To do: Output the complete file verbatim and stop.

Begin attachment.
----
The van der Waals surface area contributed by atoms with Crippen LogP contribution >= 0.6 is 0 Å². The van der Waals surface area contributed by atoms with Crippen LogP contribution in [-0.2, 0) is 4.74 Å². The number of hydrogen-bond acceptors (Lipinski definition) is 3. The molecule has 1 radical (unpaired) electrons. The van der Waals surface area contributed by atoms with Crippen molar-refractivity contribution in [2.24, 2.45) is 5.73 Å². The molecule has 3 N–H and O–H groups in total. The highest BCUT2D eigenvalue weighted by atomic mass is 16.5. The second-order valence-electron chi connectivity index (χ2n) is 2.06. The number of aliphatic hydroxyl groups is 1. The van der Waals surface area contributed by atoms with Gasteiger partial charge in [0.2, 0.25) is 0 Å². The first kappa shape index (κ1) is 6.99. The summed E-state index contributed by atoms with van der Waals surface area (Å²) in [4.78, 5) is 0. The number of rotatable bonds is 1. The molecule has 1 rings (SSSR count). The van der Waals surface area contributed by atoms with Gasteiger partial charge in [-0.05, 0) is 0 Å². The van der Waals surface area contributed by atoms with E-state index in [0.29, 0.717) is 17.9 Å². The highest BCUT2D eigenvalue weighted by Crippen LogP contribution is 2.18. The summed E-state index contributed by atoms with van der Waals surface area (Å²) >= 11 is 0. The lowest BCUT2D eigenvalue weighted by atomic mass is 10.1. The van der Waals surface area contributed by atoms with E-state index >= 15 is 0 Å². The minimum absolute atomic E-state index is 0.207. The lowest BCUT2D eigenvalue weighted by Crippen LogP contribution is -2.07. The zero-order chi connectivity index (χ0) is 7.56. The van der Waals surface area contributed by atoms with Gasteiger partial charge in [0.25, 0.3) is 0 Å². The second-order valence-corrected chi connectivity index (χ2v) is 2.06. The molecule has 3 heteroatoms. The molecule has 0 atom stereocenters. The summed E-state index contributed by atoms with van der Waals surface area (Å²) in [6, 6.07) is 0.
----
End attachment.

The van der Waals surface area contributed by atoms with Crippen LogP contribution >= 0.6 is 0 Å². The van der Waals surface area contributed by atoms with Crippen LogP contribution in [-0.2, 0) is 4.74 Å². The number of hydrogen-bond acceptors (Lipinski definition) is 3. The molecule has 1 radical (unpaired) electrons. The van der Waals surface area contributed by atoms with Crippen molar-refractivity contribution in [2.24, 2.45) is 5.73 Å². The molecule has 3 N–H and O–H groups in total. The highest BCUT2D eigenvalue weighted by atomic mass is 16.5. The second-order valence-electron chi connectivity index (χ2n) is 2.06. The number of aliphatic hydroxyl groups is 1. The van der Waals surface area contributed by atoms with Gasteiger partial charge in [0.2, 0.25) is 0 Å². The first kappa shape index (κ1) is 6.99. The summed E-state index contributed by atoms with van der Waals surface area (Å²) in [4.78, 5) is 0. The number of rotatable bonds is 1. The molecule has 1 rings (SSSR count). The van der Waals surface area contributed by atoms with Gasteiger partial charge in [-0.05, 0) is 0 Å². The van der Waals surface area contributed by atoms with E-state index in [0.29, 0.717) is 17.9 Å². The highest BCUT2D eigenvalue weighted by Crippen LogP contribution is 2.18. The summed E-state index contributed by atoms with van der Waals surface area (Å²) >= 11 is 0. The lowest BCUT2D eigenvalue weighted by atomic mass is 10.1. The van der Waals surface area contributed by atoms with E-state index >= 15 is 0 Å². The minimum absolute atomic E-state index is 0.207. The lowest BCUT2D eigenvalue weighted by Crippen LogP contribution is -2.07. The zero-order chi connectivity index (χ0) is 7.56. The van der Waals surface area contributed by atoms with Gasteiger partial charge in [0.25, 0.3) is 0 Å². The second-order valence-corrected chi connectivity index (χ2v) is 2.06. The molecule has 3 heteroatoms. The molecule has 0 atom stereocenters. The summed E-state index contributed by atoms with van der Waals surface area (Å²) in [6, 6.07) is 0.